After her, we had a girl who stopped in briefly to claim that she knew a guy in one of the bands. She couldn't name the guy or the band, so I figured she had the wrong bar and she went on her way.
The job, mainly, is what you'd expect. Lots of nice people coming in to see some live music, have a cocktail or two and see what happens on a Saturday night. I've always loved saloons. I've especially loved saloons where there's live music.
Being a part of the operation for one night left a couple of indelible impressions.
Almost everything that you do as a doorman is routine, something you've done again and again and again. But if you like having the chance to listen to lots of live music, it's a great job. And if you like being around people who are generally pretty happy (sitting down, drinking, flirting, listening to music, having a cellophane-wrapped snack, being anchored to their cell phone and seeing friends from work or school or somewhere) then the job is, as the credit card guys say, priceless.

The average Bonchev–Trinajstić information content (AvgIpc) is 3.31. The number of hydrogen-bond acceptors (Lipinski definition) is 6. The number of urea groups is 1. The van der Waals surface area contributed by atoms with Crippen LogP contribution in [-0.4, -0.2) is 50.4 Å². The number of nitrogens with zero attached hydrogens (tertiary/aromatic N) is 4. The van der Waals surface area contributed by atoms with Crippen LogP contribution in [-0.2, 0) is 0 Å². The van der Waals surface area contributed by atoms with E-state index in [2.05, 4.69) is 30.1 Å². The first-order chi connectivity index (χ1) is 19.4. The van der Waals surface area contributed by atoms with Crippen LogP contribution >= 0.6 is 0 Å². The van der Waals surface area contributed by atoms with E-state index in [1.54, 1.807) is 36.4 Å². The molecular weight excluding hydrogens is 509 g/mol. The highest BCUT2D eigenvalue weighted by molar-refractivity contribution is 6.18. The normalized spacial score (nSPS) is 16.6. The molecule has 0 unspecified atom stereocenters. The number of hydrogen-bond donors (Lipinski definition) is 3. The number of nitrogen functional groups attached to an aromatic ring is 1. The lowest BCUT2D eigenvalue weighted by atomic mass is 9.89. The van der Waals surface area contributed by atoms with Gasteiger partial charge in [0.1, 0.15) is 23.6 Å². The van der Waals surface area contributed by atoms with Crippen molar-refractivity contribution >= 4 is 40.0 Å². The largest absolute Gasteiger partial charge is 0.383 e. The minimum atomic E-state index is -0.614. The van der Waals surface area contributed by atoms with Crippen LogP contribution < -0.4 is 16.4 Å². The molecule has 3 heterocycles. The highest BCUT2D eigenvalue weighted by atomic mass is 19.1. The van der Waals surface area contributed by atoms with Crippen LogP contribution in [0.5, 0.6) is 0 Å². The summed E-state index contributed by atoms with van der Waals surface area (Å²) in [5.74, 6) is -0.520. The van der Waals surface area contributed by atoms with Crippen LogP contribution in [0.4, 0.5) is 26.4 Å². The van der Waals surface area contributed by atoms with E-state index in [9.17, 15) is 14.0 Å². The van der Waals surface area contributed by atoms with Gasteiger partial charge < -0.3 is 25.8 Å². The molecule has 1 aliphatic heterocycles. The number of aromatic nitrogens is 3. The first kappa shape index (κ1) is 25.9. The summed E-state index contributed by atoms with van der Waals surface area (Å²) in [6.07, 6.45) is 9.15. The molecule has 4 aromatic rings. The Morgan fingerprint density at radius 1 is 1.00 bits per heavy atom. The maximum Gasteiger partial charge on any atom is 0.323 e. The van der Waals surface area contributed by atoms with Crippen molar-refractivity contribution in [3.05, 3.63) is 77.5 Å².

With a history in Milwaukee stretching back decades, Dave tries to bring a unique perspective to his writing, whether it's sports, politics, theater or any other issue.
He's seen Milwaukee grow, suffer pangs of growth, strive for success and has been involved in many efforts to both shape and re-shape the city. He's a happy man, now that he's quit playing golf, and enjoys music, his children and grandchildren and the myriad of sports in this state. He loves great food and hates bullies and people who think they are smarter than everyone else.
This whole Internet thing continues to baffle him, but he's willing to play the game as long as OnMilwaukee.com keeps lending him a helping hand. He is constantly amazed that just a few dedicated people can provide so much news and information to a hungry public.
Despite some opinions to the contrary, Dave likes most stuff. But he is a skeptic who constantly wonders about the world around him. So many questions, so few answers.